from the United States District Court for the Southern
District of Texas
REAVLEY, DAVIS, and JONES, Circuit Judges.
appeal their convictions for conspiracy to commit health care
fraud and several substantive counts of health care fraud.
Defendants primarily challenge the sufficiency of the
evidence, the court's deliberate ignorance jury
instruction, a number of evidentiary rulings, and the
enhancements applied to their sentences. We AFFIRM.
Dennis Barson, Jr. and Dario Juarez were charged with one
count of conspiracy to commit health care fraud under 18
U.S.C. § 1349 (Count 1) and nineteen counts of health
care fraud under 18 U.S.C. § 1347 (Counts 2 through 20).
After a jury trial, both Defendants were convicted on all 20
counts. The district court sentenced Barson and Juarez to 120
and 130 months of imprisonment, respectively, followed by
three years of supervised release. The court also ordered
forfeiture and restitution.
Barson was recruited by Edgar Shakbazyan to serve as the
medical director for a diagnostic clinic under
Shakbazyan's control in Houston, Texas. Shakbazyan was
the manager of the clinic and handled the financial affairs
of the clinic. He was indicted in a multi-count indictment in
this case and was convicted pursuant to his plea of guilty.
Shakbazyan's request, Barson signed a blank form so the
clinic could apply for and obtain a Medicare number to be
used to bill Medicare for its services. Barson opened a bank
account in his name where Medicare reimbursements could be
deposited. Barson also signed a number of blank checks and
gave them to Shakbazyan so he could draw on the account.
clinic opened on June 8, 2009. For $7, 000 per month, Barson
traveled from Austin to Houston every other Saturday to
review patient files. The clinic was set up to perform EKGs,
ultrasounds, electrocardiograms, spirometer tests, and
physical exams performed by a physician's assistant.
Medicare was billed for 9, 339 procedures for tests performed
on 429 beneficiaries using Barson's Medicare number.
Hundreds of the claims were for rectal sensation testing and
electromyography studies of the anal or urethral sphincter,
which the clinic could not and did not perform. At trial,
several of the clinic's patients testified they went to
the clinic because they were paid to do so and some never
received any medical services. Barson testified he never
reviewed bank statements, Medicare remittances, or concern
himself with any of the financial affairs of the clinic.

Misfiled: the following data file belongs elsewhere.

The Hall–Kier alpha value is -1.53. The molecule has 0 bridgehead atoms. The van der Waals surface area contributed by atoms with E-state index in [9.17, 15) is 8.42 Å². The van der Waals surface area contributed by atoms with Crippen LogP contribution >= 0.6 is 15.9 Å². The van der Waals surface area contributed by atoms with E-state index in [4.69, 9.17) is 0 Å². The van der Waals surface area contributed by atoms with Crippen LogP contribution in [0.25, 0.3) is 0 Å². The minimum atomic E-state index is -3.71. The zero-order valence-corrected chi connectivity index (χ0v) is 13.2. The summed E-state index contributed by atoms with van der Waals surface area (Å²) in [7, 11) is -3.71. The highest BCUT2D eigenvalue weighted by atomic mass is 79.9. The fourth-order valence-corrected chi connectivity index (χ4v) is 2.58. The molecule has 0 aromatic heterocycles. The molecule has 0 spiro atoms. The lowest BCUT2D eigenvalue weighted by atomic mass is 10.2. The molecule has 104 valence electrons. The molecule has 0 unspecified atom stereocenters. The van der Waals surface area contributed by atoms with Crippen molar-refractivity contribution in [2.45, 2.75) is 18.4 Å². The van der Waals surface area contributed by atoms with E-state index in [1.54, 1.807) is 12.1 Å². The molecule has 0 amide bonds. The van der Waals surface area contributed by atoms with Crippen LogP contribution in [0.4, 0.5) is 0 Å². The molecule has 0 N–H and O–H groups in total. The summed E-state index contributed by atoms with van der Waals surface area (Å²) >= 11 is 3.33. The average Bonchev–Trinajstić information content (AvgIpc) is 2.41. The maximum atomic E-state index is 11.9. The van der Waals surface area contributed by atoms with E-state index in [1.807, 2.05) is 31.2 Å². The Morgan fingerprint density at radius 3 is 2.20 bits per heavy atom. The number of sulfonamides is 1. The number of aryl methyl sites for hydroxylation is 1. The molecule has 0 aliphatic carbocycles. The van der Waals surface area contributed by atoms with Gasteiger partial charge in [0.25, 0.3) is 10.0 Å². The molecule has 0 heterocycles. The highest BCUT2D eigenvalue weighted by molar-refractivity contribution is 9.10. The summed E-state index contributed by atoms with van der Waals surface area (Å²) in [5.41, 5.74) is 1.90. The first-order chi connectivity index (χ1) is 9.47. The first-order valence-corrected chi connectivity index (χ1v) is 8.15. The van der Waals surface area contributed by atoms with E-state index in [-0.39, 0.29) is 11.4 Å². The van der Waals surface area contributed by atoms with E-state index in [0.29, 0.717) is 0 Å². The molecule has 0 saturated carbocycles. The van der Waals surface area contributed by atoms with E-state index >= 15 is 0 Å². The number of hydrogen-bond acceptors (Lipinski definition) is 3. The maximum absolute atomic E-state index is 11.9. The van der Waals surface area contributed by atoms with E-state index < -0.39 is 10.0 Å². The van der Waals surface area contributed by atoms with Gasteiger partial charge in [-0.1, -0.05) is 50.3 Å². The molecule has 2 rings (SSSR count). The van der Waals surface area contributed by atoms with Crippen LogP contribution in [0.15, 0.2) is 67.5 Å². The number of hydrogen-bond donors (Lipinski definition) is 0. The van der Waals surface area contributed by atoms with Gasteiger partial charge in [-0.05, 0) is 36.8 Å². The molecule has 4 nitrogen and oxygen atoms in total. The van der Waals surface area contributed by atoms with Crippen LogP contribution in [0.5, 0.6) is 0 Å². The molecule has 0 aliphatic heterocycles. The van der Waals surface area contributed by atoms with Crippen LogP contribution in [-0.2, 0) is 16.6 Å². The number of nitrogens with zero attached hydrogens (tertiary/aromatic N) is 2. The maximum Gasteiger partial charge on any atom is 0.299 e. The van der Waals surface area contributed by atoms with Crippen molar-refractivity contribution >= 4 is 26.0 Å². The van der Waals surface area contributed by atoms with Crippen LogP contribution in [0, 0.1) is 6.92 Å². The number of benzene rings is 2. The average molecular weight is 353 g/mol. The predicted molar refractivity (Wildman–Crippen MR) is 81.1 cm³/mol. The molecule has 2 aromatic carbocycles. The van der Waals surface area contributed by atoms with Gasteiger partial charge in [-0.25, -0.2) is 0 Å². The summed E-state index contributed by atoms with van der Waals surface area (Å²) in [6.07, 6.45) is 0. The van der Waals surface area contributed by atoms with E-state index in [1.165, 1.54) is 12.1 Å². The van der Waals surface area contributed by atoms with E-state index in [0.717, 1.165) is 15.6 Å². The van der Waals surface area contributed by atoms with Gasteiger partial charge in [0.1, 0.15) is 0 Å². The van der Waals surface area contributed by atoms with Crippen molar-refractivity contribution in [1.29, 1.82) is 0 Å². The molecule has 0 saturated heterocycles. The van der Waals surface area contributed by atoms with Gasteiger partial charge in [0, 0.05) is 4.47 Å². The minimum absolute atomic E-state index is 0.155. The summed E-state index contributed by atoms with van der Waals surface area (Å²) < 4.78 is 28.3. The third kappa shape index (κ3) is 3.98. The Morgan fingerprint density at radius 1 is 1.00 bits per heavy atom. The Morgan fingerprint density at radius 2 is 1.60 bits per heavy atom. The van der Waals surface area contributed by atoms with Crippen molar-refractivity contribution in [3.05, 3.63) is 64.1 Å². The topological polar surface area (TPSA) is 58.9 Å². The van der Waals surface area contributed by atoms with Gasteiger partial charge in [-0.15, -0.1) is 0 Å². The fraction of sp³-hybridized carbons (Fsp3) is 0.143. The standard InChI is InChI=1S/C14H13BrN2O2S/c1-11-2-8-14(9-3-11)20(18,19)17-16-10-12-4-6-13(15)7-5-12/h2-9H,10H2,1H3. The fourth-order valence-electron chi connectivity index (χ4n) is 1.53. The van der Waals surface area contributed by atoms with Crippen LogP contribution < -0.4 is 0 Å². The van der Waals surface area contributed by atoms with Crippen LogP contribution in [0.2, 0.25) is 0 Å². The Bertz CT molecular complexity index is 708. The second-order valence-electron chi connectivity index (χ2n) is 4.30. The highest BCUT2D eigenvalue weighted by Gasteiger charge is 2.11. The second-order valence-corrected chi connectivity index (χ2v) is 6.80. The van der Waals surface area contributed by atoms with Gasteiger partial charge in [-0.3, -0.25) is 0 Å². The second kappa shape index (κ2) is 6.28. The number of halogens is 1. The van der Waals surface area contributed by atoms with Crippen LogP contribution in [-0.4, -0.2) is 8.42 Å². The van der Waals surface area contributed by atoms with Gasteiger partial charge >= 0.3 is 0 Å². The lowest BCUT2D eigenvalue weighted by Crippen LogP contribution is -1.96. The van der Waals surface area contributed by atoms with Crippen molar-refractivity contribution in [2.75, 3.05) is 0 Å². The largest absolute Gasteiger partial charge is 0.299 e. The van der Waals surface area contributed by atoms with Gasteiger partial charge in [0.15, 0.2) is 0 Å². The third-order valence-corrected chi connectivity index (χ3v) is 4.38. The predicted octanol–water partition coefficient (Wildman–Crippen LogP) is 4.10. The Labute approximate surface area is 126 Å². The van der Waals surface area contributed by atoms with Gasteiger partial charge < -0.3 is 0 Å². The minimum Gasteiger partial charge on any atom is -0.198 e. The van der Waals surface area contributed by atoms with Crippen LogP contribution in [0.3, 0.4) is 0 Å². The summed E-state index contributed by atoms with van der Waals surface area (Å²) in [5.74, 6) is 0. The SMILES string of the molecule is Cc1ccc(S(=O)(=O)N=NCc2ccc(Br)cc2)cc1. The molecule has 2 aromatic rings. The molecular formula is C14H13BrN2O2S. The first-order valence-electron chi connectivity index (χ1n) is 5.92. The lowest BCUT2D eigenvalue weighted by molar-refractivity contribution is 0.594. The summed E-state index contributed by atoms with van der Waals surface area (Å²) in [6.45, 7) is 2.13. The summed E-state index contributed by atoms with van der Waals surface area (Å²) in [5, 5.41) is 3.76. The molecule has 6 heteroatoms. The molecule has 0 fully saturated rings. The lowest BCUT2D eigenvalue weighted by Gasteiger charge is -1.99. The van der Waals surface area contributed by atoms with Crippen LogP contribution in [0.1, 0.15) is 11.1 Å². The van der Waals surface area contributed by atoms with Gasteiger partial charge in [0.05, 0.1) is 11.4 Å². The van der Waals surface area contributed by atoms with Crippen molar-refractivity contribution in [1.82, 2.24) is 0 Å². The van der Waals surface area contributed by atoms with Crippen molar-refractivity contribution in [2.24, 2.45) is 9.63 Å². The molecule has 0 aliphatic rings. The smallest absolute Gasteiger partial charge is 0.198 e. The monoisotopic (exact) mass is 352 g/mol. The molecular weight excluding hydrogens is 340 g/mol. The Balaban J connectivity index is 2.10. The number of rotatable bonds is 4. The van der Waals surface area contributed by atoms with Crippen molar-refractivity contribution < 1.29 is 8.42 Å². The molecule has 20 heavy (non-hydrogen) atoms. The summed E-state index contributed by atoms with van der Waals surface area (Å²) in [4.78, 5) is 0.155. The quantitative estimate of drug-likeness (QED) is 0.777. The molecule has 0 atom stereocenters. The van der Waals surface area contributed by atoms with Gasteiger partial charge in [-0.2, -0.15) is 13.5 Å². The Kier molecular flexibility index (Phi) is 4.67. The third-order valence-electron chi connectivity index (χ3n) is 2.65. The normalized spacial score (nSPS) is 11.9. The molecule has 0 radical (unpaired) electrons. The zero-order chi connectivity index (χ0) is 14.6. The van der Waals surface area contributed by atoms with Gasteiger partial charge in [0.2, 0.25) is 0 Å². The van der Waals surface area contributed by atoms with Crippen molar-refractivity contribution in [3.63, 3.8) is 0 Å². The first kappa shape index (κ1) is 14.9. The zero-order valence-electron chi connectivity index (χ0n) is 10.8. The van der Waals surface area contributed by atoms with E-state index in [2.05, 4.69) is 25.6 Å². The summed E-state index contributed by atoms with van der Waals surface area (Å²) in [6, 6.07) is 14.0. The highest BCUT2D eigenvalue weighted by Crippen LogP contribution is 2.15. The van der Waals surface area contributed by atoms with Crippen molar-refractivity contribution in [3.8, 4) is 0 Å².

Juarez worked at the clinic and claimed to be a
physician's assistant working under Barson's
supervision. Juarez, who had no formal medical training, held
himself out to patients as a physician and was the medical
staff member at the clinic.
closed the clinic on July 30, 2009, after he suspected that
the clinic was not above board; however he notified no one of
suspicious circumstances came to Barson's attention. In
the weeks leading up to closing the clinic, Barson made a
number of unsuccessful attempts to reach the California
doctor who reviewed ultrasounds for the clinic. Barson also
learned in July that Shakbazyan was lying about his true
identity. On August 4, a Medicare contractor in charge of
waste, fraud, and abuse, opened an investigation into the
clinic and tried unsuccessfully to contact Barson by phone.
On August 11, Barson closed the clinic bank account set up to
receive Medicare reimbursements. Upon receiving his 1099 tax
form in February 2010, Barson learned that the clinic's
bank account in his name received approximately $1.2 million
in Medicare reimbursements. In his testimony, he claimed this
was his first notice that this large sum had been deposited
in his account during the approximately two months the clinic
had been open.
of the evidence challenges are reviewed de
novo. In doing so, this Court must determine
whether "any rational trier of fact could have
found the essential elements of the crime beyond a reasonable
doubt." The Court should accept "all
credibility choices and reasonable inferences made by the
trier of fact which tend to support the
of the Evidence
primary challenge on appeal is to the sufficiency of the
evidence to establish both the conspiracy count and the
substantive counts for health care fraud.
establish a conspiracy to commit health care fraud, the
government must show "the existence of an agreement
between two or more people to pursue the offense of fraud;
the defendant knew of the agreement; and the defendant
voluntarily participated in the
conspiracy." The agreement may be silent and informal
between the conspirators. Further, "voluntary participation
may be inferred from a collection of circumstances, and
knowledge may be inferred from surrounding